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Re: Problems with apt in a clean stretch install.

On Tue, 04 Jul 2017 12:19:24 +0100
Phil Wyett <philwyett@kathenas.org> wrote:

> Additional info. Why via synaptic the 'trusted.gpg' file is being
> created needs investigation.
> The file is a 32 byte file (way to small to be a valid key) is not
> even viewable by normal key view methods i.e.

Here it is 7.1 kB.

> /me has the feeling the file is just garbage.

I don't think so, quoting https://wiki.debian.org/SecureApt :

"apt-key is a program that is used to manage a keyring of gpg keys for
secure apt. The keyring is kept in the file /etc/apt/trusted.gpg (not to
be confused with the related but not very
interesting /etc/apt/trustdb.gpg). apt-key can be used to show the keys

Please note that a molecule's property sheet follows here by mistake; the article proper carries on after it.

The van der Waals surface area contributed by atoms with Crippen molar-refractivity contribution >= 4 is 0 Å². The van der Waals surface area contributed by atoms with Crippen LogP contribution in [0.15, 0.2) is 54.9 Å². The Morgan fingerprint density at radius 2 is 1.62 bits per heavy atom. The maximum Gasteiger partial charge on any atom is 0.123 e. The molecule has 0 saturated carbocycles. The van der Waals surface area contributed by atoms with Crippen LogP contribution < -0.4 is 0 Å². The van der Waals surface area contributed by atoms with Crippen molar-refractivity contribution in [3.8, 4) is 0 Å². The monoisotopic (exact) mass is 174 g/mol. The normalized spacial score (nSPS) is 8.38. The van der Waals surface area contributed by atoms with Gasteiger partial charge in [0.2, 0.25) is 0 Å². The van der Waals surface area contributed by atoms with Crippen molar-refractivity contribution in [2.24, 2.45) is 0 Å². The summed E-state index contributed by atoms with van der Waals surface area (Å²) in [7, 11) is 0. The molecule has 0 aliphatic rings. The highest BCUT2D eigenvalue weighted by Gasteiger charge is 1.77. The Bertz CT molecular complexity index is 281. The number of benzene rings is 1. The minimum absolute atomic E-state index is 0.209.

in the keyring, and to add or remove a key. In more recent Debian
GNU/Linux versions (Wheezy, for example), the keyrings are stored in
specific files all located in the /etc/apt/trusted.gpg.d directory. For
example, that directory could contain the following files:
debian-archive-squeeze-automatic.gpg or
debian-archive-wheezy-automatic.gpg. Incidentally, both files are
provided by the debian-archive-keyring package. "

So apparently, if you have any keys added to the apt keyring that don't
appear in /etc/apt/trusted.gpg.d/ they went into trusted.gpg . The keys
included in any of these files can be queried with
# apt-key list 
Here the file includes five keys.



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